Take the Writing Voice Challenge

Here’s an exercise for you. Take a recent article or blog post you have written and rewrite it:

  • In the voice of your favorite author
  • As sales copy
  • As a corporate communication
  • As an email to a friend

After you do this a few times, you’ll be close to an expert at adopting other voices, and then you don’t have to worry if you land an assignment that forces you to write in a voice different from your own writer’s voice. You can do it!

Feel free to share your examples below in the comments or tell us other ways you experiment with “voice” when you’re writing.

10 Types of Blog Posts That Draw Traffic to Your Site (Part Two, 5 – 10)

The more I think about it, the longer my list of “types of blog posts” could be. Looking over Part One of my list of “Top 10 Types of Blog Posts” I wonder how I ever run out of ideas for my blogs. If you’re having trouble writing, simply pick one of these types of posts and go for it.

Rather than keeping  this series continuing forever, I’ve narrowed down the list to the 10 best posts designed to generate traffic, and, I admit, many of these are my personal favorites to write.

6. Motivational posts – Most people need a little kick in the pants sometimes. Motivational blog posts are designed to spark your readers into action, remind them why they love their industry or hobby, or just make them feel good.

7. Fun stuff –
A cartoon. A funny photo. A quick joke, quote or one-liner. These are the fun things you can put up in a hurry, when you don’t have time to write a full-length post. It gives your readers something new to see when they visit your blog and takes you only a few minutes to find and share. These posts, usually culled from other sources, have a great chance of going viral. (Who doesn’t love to share a good joke or funny picture?) You’ll also get the benefits of spreading the link love when you share the original source (which you should, of course).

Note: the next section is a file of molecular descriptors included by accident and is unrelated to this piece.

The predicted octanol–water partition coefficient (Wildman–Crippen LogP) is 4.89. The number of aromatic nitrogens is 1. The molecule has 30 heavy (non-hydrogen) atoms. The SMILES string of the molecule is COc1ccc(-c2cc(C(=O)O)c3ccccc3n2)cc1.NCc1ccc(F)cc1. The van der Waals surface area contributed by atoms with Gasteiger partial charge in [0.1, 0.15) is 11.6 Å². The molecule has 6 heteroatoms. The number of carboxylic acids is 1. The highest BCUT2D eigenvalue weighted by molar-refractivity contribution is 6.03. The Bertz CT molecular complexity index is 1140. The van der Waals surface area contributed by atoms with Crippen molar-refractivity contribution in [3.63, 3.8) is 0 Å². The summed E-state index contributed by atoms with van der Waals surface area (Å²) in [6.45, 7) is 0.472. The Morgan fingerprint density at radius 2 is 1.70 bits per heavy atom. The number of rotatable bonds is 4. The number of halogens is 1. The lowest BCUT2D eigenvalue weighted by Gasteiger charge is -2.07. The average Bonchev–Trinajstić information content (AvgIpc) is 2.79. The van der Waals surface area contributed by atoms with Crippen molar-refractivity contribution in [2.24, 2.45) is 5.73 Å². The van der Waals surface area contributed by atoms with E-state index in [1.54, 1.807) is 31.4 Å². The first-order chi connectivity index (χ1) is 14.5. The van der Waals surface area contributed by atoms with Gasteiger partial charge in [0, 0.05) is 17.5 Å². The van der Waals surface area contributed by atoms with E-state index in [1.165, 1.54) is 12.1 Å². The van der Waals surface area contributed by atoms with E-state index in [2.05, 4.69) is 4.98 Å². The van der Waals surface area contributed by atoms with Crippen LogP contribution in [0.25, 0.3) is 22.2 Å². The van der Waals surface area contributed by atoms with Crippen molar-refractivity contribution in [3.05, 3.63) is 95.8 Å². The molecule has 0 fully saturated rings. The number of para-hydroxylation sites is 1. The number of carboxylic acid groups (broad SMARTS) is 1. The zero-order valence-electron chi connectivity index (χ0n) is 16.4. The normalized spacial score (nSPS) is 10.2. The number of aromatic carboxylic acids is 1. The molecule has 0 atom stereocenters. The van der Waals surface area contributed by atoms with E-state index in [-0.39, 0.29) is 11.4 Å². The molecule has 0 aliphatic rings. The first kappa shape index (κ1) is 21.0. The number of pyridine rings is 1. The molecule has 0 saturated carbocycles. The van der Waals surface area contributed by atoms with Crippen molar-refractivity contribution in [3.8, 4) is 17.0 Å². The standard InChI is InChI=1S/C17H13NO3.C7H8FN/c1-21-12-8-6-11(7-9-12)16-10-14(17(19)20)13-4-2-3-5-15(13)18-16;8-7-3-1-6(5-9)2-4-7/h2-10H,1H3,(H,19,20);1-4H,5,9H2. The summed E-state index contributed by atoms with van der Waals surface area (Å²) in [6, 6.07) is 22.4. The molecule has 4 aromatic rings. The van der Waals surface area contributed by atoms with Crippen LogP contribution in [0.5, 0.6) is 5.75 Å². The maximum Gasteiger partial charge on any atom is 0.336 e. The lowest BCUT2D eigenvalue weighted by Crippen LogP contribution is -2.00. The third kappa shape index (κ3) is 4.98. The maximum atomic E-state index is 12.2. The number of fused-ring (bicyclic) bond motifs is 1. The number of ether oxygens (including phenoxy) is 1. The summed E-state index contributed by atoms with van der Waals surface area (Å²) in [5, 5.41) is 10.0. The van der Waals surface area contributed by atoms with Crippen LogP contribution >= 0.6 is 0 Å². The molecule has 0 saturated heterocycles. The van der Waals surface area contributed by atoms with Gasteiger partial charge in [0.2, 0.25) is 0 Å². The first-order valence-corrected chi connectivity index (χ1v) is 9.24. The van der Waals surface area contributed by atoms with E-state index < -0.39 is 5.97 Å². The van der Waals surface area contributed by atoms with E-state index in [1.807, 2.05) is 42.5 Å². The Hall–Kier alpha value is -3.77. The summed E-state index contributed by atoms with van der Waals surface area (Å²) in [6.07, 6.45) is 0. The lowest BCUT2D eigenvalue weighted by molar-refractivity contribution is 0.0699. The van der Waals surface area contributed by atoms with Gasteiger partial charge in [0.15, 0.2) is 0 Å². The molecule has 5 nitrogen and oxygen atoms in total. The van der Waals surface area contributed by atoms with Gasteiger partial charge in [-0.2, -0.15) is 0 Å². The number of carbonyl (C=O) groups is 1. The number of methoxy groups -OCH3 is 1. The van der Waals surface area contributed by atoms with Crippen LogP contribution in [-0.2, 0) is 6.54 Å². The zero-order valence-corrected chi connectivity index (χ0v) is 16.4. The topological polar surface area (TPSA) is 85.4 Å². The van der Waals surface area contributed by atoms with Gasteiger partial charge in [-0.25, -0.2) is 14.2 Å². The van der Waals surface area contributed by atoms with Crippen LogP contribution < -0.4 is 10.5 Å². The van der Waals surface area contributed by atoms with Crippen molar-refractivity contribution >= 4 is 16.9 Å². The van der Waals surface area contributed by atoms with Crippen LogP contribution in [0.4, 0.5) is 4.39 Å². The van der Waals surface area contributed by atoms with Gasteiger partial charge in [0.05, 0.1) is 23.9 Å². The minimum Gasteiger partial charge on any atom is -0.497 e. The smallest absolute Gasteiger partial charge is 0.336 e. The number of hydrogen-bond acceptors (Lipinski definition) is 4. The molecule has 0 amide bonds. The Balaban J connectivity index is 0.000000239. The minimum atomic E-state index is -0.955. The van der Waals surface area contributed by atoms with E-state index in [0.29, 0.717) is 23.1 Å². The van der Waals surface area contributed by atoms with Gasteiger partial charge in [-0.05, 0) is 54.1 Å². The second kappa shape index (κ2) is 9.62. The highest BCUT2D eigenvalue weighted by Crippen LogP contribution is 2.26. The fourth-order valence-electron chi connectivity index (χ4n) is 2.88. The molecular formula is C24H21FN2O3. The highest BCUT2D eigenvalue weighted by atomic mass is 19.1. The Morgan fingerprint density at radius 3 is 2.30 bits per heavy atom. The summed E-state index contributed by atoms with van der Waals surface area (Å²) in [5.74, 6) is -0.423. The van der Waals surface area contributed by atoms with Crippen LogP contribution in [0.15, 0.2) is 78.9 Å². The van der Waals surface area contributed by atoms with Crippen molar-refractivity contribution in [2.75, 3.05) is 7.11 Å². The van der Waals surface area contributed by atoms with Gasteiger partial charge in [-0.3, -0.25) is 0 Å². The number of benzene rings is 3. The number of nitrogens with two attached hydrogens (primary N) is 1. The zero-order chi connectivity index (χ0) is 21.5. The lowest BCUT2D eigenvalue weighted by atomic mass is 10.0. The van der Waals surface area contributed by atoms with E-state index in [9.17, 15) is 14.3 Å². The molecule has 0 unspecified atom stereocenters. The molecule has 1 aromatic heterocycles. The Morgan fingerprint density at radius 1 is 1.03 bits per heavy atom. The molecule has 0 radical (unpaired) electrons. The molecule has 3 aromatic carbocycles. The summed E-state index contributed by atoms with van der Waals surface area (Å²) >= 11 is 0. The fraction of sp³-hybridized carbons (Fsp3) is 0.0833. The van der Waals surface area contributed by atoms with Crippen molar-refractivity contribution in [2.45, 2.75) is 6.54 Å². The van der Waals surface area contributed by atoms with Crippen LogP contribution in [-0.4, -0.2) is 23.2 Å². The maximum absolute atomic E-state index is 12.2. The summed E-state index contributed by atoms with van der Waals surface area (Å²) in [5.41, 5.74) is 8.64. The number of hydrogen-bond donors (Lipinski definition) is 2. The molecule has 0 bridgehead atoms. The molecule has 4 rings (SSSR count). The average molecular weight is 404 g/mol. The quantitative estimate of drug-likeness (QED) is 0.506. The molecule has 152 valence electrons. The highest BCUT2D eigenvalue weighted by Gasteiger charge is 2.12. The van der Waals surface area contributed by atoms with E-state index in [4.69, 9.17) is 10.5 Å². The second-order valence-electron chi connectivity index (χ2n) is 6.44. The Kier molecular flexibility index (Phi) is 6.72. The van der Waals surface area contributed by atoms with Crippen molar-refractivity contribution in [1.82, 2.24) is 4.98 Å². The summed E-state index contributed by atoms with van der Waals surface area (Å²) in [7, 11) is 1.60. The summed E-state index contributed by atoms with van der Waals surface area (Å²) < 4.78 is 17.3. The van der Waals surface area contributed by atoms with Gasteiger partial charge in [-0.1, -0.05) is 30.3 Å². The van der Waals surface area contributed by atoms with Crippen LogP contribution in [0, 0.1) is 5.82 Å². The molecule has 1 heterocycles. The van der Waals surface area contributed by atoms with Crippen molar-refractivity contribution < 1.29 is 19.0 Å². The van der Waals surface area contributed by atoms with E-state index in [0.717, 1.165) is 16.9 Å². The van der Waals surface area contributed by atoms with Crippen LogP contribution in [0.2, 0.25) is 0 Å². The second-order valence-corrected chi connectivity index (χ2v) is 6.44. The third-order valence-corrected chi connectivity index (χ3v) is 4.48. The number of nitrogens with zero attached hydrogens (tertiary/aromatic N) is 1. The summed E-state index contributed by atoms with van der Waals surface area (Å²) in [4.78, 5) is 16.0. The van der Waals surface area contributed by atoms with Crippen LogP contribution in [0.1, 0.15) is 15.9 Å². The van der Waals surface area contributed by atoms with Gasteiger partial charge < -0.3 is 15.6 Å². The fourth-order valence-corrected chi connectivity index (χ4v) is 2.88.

8. Controversial posts – My post “Is Ghostwriting Ethical?” was designed to spark debate. It did, but perhaps not as much as I would have liked. Part of the secret to writing successful controversial posts is knowing what really sparks strong feelings in your readers.

In the freelance writing world, posts about money and rates generate controversy. It’s the same argument over and over again, but people never tire of it. When you post about a controversial topic, add a new perspective or a fresh viewpoint. Don’t generate controversy just for the sake of argument (so to speak). But if a situation has really gotten your hackles up, post away! You’ll get to share your views and generate traffic to your website. It’s a win-win, as long as you monitor the comments and make sure no one gets nasty about it.